Over time I've tweaked the timeline and separated out adolescence because that is the time a personality disorder becomes fixed, and so many adolescence are involved in these cases. 

This is an enlargement of the development of a narcissistic/borderline personality disorder.

You can see the integration of traits from both types.

This is the a visual of my proposed definition of

"parental alienation." 

Why Family Courts Fail.

Ever since Gardner made the first connections between parental alienation and custody, relational, and situational (divorce) issues, cases like ours of child psychological abuse by narcissistic/borderline partners have been doomed to fail in family court.  And as long as we continue to connect child psychological abuse with custody, cases like ours will continue to fail in family court.   

We shouldn’t be the least bit surprised that family courts consistently get our cases wrong or that they appear so out of touch with the seriousness or reality that child psychological abuse is so harmful.  They shouldn’t even have primary jurisdiction. 

It has been said that family courts often fail because of their adversarial nature but in our cases, the reason that family courts fail is because they focus on resolving family disputes.  The Association of Family and Conciliation Courts (AFCC), an organization of practitioners, researchers, teachers and policymakers that set the tone for family courts state that their mission is to improve “the lives of children and families through the resolution of family conflict.”  This is an honorable intent given that most people are hardwired to build, maintain and repair disruptions in their family relationships, MOST people.  Just not the ones we chose to marry and/or have children with.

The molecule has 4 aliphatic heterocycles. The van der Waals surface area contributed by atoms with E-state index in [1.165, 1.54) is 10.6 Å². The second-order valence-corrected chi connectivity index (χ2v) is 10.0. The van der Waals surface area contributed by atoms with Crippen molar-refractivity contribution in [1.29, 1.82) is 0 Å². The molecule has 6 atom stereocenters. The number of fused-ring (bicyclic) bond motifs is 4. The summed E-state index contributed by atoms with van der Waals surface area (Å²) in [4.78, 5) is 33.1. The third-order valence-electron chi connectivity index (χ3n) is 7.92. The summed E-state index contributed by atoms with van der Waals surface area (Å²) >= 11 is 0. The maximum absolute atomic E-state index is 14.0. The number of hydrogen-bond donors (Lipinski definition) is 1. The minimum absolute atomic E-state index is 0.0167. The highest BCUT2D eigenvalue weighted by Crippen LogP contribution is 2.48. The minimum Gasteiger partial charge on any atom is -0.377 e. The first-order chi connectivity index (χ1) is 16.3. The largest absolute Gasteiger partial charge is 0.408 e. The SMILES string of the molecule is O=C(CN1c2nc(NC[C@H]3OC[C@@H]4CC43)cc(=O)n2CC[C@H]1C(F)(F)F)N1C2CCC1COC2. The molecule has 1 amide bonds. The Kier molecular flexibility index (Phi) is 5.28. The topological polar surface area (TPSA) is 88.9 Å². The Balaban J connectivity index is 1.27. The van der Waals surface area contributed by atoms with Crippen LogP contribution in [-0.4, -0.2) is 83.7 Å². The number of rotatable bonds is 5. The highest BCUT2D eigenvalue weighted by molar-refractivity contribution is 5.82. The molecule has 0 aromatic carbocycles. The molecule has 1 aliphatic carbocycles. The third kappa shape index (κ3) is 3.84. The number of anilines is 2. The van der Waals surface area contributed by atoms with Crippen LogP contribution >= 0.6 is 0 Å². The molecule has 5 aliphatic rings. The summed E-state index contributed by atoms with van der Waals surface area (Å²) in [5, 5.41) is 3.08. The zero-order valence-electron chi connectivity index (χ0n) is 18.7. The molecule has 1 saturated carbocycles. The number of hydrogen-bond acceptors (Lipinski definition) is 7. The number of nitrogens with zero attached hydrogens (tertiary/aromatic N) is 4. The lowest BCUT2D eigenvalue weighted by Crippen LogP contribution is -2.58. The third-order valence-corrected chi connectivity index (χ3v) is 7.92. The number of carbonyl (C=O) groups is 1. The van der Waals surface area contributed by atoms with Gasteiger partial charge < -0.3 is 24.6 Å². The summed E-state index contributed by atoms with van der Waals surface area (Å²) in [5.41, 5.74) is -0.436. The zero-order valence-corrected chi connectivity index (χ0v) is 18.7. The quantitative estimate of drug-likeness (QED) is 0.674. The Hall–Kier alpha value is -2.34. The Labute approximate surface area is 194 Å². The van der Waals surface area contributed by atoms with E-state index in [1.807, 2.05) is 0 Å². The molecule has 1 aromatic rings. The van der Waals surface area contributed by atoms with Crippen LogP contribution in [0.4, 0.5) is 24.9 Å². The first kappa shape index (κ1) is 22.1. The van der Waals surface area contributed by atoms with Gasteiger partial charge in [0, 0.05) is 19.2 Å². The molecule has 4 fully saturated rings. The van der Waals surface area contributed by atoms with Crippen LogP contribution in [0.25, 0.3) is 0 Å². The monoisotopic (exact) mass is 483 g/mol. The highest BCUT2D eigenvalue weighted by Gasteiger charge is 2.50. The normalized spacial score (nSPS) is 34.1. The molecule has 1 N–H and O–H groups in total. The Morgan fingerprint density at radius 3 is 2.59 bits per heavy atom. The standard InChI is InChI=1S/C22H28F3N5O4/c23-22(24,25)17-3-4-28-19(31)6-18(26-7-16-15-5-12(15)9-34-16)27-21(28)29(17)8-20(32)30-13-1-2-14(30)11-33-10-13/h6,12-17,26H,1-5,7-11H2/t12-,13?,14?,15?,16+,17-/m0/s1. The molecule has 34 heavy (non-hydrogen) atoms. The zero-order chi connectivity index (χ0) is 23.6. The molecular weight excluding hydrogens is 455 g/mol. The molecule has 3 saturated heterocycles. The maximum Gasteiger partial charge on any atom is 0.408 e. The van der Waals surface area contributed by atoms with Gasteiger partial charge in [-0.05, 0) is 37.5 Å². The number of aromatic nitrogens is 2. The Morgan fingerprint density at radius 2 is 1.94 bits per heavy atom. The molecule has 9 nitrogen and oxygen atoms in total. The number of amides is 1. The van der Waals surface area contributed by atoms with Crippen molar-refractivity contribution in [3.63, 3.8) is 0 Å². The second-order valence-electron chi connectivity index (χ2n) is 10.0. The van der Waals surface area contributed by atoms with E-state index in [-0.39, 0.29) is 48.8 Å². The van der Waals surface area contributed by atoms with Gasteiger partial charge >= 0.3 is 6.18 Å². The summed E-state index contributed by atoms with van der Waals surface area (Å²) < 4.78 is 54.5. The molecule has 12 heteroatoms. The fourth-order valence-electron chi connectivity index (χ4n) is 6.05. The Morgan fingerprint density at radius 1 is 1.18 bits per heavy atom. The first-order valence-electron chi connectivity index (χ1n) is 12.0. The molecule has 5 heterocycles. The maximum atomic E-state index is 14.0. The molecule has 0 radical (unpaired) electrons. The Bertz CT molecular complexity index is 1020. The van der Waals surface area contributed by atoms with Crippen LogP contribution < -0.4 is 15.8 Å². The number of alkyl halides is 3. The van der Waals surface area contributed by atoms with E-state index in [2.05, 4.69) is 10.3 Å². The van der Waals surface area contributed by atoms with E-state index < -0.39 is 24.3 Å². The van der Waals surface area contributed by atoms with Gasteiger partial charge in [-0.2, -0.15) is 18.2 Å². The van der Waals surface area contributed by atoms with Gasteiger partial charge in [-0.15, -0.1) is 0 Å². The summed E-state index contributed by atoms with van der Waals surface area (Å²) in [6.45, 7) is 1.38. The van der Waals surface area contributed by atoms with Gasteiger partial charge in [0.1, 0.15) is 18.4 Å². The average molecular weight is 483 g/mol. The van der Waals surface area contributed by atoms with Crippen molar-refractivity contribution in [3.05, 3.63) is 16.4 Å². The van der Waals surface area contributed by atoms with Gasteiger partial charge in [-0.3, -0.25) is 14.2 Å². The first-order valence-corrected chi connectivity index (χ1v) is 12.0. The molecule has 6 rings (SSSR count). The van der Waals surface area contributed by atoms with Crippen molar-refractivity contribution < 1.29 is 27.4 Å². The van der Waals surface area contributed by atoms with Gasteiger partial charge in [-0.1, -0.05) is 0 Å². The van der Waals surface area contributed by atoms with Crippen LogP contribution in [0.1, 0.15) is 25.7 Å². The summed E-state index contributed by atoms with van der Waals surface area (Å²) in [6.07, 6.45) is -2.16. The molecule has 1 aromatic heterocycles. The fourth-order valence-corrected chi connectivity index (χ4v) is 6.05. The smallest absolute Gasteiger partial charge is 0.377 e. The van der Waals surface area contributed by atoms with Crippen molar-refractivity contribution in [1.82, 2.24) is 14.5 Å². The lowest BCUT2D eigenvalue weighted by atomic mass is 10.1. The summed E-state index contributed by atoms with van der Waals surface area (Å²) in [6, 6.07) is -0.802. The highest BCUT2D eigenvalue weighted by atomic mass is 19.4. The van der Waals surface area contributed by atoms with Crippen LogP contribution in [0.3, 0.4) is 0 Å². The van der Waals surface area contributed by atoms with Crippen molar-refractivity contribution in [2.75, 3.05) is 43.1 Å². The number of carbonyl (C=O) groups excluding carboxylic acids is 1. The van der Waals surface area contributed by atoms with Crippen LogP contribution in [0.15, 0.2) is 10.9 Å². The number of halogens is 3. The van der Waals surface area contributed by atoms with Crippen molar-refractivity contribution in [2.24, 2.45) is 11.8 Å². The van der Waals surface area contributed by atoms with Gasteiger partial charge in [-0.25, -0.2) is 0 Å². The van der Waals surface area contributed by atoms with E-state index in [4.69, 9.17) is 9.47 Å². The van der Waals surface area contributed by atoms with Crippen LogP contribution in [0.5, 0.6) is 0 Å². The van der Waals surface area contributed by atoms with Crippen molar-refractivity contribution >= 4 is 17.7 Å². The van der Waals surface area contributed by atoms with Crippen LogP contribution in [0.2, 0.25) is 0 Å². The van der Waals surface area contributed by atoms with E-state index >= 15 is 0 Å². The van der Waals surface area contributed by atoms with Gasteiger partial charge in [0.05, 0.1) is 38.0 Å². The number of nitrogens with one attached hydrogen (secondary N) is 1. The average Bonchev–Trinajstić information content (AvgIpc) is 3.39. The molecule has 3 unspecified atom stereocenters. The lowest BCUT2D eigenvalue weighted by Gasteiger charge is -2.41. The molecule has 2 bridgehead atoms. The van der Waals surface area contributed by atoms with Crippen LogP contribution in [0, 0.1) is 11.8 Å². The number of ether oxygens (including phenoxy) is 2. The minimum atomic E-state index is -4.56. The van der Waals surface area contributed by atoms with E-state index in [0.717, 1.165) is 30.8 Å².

Whether they have been officially diagnosed or not, our (ex) partners display fixed narcissistic/borderline personality disorder traits, which make them emotionally deficient and abusive partners and parents.  During infancy and childhood, our ex-partners were deprived of the warmth and attention they needed to develop the ability to emotionally connect with others on a deep and meaningful level.  They have never been able to love, care or empathize, which is how they can abuse those closest to them without guilt, regret, remorse or grief.  In my opinion, only a parent with some type of emotional/mental deficiency can abuse their children.  This deficiency also makes them think that they aren’t doing anything wrong and therefore do not feel the need to participate in any type of family resolution efforts or change anything that they are doing.